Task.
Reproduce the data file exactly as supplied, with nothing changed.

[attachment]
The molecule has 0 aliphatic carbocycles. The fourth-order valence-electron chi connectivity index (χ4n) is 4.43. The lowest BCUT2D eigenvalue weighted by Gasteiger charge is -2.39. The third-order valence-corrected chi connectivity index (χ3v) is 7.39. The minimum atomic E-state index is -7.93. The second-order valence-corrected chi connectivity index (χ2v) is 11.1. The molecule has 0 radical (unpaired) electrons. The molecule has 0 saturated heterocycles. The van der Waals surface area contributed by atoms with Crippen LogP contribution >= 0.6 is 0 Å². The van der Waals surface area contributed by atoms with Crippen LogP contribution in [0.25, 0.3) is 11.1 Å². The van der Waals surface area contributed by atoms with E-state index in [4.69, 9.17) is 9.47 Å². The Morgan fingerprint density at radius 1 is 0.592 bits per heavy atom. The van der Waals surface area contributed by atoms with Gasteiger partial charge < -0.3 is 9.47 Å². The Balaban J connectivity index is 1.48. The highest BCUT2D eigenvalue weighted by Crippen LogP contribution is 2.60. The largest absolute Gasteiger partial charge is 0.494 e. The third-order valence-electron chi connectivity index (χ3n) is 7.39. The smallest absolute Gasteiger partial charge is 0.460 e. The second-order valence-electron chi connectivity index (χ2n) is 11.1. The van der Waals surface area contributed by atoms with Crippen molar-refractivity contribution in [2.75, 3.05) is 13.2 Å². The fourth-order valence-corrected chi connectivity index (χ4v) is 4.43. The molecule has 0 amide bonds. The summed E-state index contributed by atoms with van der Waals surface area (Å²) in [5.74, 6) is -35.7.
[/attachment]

The molecule has 0 aliphatic carbocycles. The fourth-order valence-electron chi connectivity index (χ4n) is 4.43. The lowest BCUT2D eigenvalue weighted by Gasteiger charge is -2.39. The third-order valence-corrected chi connectivity index (χ3v) is 7.39. The minimum atomic E-state index is -7.93. The second-order valence-corrected chi connectivity index (χ2v) is 11.1. The molecule has 0 radical (unpaired) electrons. The molecule has 0 saturated heterocycles. The van der Waals surface area contributed by atoms with Crippen LogP contribution >= 0.6 is 0 Å². The van der Waals surface area contributed by atoms with Crippen LogP contribution in [0.25, 0.3) is 11.1 Å². The van der Waals surface area contributed by atoms with E-state index in [4.69, 9.17) is 9.47 Å². The Morgan fingerprint density at radius 1 is 0.592 bits per heavy atom. The van der Waals surface area contributed by atoms with Gasteiger partial charge < -0.3 is 9.47 Å². The Balaban J connectivity index is 1.48. The highest BCUT2D eigenvalue weighted by Crippen LogP contribution is 2.60. The largest absolute Gasteiger partial charge is 0.494 e. The third-order valence-electron chi connectivity index (χ3n) is 7.39. The smallest absolute Gasteiger partial charge is 0.460 e. The second-order valence-electron chi connectivity index (χ2n) is 11.1. The van der Waals surface area contributed by atoms with Crippen molar-refractivity contribution in [2.75, 3.05) is 13.2 Å². The fourth-order valence-corrected chi connectivity index (χ4v) is 4.43. The molecule has 0 amide bonds. The summed E-state index contributed by atoms with van der Waals surface area (Å²) in [5.74, 6) is -35.7.